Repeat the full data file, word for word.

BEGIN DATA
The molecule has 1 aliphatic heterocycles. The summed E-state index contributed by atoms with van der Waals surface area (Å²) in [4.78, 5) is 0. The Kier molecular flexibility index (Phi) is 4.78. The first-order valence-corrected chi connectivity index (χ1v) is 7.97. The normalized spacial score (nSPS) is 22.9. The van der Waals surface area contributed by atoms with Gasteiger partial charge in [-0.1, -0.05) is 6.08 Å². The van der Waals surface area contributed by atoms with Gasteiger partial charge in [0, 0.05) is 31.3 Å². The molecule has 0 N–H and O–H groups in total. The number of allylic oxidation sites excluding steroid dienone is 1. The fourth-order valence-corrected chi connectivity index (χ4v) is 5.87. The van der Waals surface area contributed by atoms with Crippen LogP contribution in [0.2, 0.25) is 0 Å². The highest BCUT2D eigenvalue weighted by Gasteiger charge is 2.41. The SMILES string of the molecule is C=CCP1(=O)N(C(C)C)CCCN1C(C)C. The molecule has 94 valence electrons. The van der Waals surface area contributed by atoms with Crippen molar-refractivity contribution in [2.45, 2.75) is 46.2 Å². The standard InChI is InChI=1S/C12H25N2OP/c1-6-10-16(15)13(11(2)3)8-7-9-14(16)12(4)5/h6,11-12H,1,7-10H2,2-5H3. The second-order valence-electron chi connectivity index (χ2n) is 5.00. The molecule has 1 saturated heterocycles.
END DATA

The molecule has 1 aliphatic heterocycles. The summed E-state index contributed by atoms with van der Waals surface area (Å²) in [4.78, 5) is 0. The Kier molecular flexibility index (Phi) is 4.78. The first-order valence-corrected chi connectivity index (χ1v) is 7.97. The normalized spacial score (nSPS) is 22.9. The van der Waals surface area contributed by atoms with Gasteiger partial charge in [-0.1, -0.05) is 6.08 Å². The van der Waals surface area contributed by atoms with Gasteiger partial charge in [0, 0.05) is 31.3 Å². The molecule has 0 N–H and O–H groups in total. The number of allylic oxidation sites excluding steroid dienone is 1. The fourth-order valence-corrected chi connectivity index (χ4v) is 5.87. The van der Waals surface area contributed by atoms with Crippen LogP contribution in [0.2, 0.25) is 0 Å². The highest BCUT2D eigenvalue weighted by Gasteiger charge is 2.41. The SMILES string of the molecule is C=CCP1(=O)N(C(C)C)CCCN1C(C)C. The molecule has 94 valence electrons. The van der Waals surface area contributed by atoms with Crippen molar-refractivity contribution in [2.45, 2.75) is 46.2 Å². The standard InChI is InChI=1S/C12H25N2OP/c1-6-10-16(15)13(11(2)3)8-7-9-14(16)12(4)5/h6,11-12H,1,7-10H2,2-5H3. The second-order valence-electron chi connectivity index (χ2n) is 5.00. The molecule has 1 saturated heterocycles.